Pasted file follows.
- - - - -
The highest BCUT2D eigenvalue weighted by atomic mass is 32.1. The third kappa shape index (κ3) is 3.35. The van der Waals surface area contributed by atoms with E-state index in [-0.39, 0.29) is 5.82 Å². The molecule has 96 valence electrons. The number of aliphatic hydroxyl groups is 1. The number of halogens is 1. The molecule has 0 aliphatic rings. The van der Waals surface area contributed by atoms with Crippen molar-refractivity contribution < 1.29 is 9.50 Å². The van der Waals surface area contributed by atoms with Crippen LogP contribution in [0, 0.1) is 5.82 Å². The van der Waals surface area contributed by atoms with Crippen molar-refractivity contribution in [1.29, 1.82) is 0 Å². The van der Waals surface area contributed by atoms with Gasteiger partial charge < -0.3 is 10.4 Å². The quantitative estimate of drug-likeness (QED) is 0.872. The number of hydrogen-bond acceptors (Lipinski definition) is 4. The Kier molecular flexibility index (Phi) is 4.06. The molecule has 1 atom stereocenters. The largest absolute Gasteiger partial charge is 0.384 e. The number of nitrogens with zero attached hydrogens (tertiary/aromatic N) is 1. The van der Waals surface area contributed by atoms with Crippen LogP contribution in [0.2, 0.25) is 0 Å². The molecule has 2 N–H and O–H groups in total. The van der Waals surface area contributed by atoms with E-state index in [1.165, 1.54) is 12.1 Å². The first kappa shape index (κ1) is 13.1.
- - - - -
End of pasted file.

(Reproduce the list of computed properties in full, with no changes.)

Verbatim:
The highest BCUT2D eigenvalue weighted by atomic mass is 32.1. The third kappa shape index (κ3) is 3.35. The van der Waals surface area contributed by atoms with E-state index in [-0.39, 0.29) is 5.82 Å². The molecule has 96 valence electrons. The number of aliphatic hydroxyl groups is 1. The number of halogens is 1. The molecule has 0 aliphatic rings. The van der Waals surface area contributed by atoms with Crippen molar-refractivity contribution < 1.29 is 9.50 Å². The van der Waals surface area contributed by atoms with Crippen LogP contribution in [0, 0.1) is 5.82 Å². The van der Waals surface area contributed by atoms with Crippen molar-refractivity contribution in [1.29, 1.82) is 0 Å². The van der Waals surface area contributed by atoms with Gasteiger partial charge < -0.3 is 10.4 Å². The quantitative estimate of drug-likeness (QED) is 0.872. The number of hydrogen-bond acceptors (Lipinski definition) is 4. The Kier molecular flexibility index (Phi) is 4.06. The molecule has 1 atom stereocenters. The largest absolute Gasteiger partial charge is 0.384 e. The number of nitrogens with zero attached hydrogens (tertiary/aromatic N) is 1. The van der Waals surface area contributed by atoms with Crippen LogP contribution in [0.2, 0.25) is 0 Å². The molecule has 2 N–H and O–H groups in total. The van der Waals surface area contributed by atoms with E-state index in [1.165, 1.54) is 12.1 Å². The first kappa shape index (κ1) is 13.1.